State education funding and laws related to compulsory school attendance were among Greeneville City Schools leaders’ concerns they discussed Friday with state legislators.
Rep. David Hawk of Greeneville and Sen. Steve Southerland of Morristown attended the district’s annual legislative breakfast to hear the school system’s positions on these and more issues at the start of the 2022 Tennessee General Assembly session.
The district’s list of concerns also included state testing data used to set goals, the Literacy Success Act, required use of textbooks and other materials, transportation funding, truancy laws, School Resource Officer (SRO) grant funding and teacher salaries.
STATE EDUCATION FUNDING
With the review of the state’s funding formula for public schools currently underway, the school system’s priorities for the new formula being developed was the first issue covered by Director of Schools Steve Starnes.
“The BEP was implemented in 1992, and it has been litigated many times over the years as we continue to tinker with it and look at whether it is current and relevant and what we need to be able to fund public education today,” said Starnes.
The BEP, or Basic Education Program, allocates funding to school systems based on enrollment and attendance and will remain in place until a new formula is approved by the state legislature.
Starnes has been directly involved with the review process as chair of one of 18 subcommittees formed by the state to consider different aspects of education. Starnes is leading the school personnel subcommittee.
He said a new funding formula to be driven by student need, one of the aims state officials have said the review is intended to address, is among top priorities for Greeneville City Schools as the new formula is developed.
Starnes said the last changes made to the BEP happened in 2016 with the Enhancement Act, and some of what was changed then had negative impacts.
“Back in 2016 the definition for economically disadvantaged was changed at the federal level, and Tennessee adopted that definition,” Starnes said. “Prior to 2016 all students who qualified for free and reduced lunch qualified as economically disadvantaged, but when the definition switched, those families had to be receiving benefits such as food stamps to qualify.”
Starnes said with that change, the percentage of students in the district considered economically disadvantaged dropped, and the district lost funding because of that.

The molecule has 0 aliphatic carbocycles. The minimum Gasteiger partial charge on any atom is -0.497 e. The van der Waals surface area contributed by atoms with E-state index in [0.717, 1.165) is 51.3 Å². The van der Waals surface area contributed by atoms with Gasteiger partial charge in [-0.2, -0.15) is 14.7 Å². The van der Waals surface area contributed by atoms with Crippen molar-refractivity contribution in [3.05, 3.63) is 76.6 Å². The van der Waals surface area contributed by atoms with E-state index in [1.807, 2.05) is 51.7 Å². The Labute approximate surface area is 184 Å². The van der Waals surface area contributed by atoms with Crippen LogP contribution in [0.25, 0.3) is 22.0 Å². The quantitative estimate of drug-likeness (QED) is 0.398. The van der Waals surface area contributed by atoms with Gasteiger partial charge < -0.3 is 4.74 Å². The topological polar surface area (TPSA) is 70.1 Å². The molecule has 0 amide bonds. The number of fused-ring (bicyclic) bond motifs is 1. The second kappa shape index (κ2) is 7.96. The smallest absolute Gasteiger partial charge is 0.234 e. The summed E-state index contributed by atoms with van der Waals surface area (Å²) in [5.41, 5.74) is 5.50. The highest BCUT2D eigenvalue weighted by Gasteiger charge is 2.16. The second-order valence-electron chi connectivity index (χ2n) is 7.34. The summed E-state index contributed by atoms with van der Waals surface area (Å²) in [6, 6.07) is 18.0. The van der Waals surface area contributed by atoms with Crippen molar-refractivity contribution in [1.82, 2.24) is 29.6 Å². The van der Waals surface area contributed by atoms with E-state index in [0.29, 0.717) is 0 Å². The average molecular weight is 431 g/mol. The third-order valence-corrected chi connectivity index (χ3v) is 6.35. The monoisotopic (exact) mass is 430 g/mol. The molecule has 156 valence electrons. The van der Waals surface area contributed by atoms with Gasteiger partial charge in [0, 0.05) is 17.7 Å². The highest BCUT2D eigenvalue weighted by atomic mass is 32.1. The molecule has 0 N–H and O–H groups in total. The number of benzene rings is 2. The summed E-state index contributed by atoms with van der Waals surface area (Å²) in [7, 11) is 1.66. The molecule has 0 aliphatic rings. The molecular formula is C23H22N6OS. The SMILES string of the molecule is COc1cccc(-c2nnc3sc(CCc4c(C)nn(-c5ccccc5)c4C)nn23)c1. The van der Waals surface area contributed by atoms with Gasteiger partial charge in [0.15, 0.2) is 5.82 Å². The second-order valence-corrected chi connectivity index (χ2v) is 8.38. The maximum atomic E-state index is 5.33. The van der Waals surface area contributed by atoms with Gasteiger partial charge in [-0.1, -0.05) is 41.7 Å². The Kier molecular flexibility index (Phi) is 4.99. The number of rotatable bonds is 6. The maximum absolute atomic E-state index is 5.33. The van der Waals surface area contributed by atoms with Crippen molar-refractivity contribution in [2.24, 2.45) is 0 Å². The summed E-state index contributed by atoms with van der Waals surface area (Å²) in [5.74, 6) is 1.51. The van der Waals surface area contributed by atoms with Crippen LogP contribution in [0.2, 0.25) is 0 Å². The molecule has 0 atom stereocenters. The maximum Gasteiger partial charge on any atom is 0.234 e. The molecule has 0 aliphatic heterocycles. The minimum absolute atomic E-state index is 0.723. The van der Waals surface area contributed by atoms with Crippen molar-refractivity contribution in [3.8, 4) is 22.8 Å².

“When you reclassify that definition you are overlooking a lot of the working poor, who have the same challenges as other kids as they enter school,” Starnes said. “I think it is really important to come up with a good definition there that meets the needs of Tennessee, not just the government.”
Starnes also said he hopes the formula that will ultimately replace the BEP will include the review committee’s recommendations for nurses, school counselors, emotional support and intervention and technology.
The flexibility built into the BEP, fiscal capacity as determined in 2016 and the Maintenance of Effort, which keeps local revenues separate from state and federal funds, were aspects of the current formula that Starnes said he would like to see continue.
“The flexibility of the BEP is one of the good things about it. It is a formula, not a spending plan,” he said.
Increasing teacher salaries and benefits funded by the state, ensuring no school system would receive less state funding than they do currently, funding for facilities and deferred maintenance and support for pre-K education were among other priorities Starnes discussed, as well as ensuring that any state level requirements for schools are funded by the state and that public tax dollars only fund public schools.
Hawk said removing unfunded mandates, or state requirements for schools that the state does not provide funding for schools to fulfill, could mean less local control.
“Unfunded mandates are always an issue, and as we have these conversations, we want to make sure that state dollars follow anything the state requires,” he said. “We want to give local governments and school boards as much control as possible to peg those dollars where they need to go, but the conundrum we’ve got — and it’s something I am trying to wrap my mind around, as well — is that if we’re going to get rid of all unfunded mandates, it could mean less local autonomy.”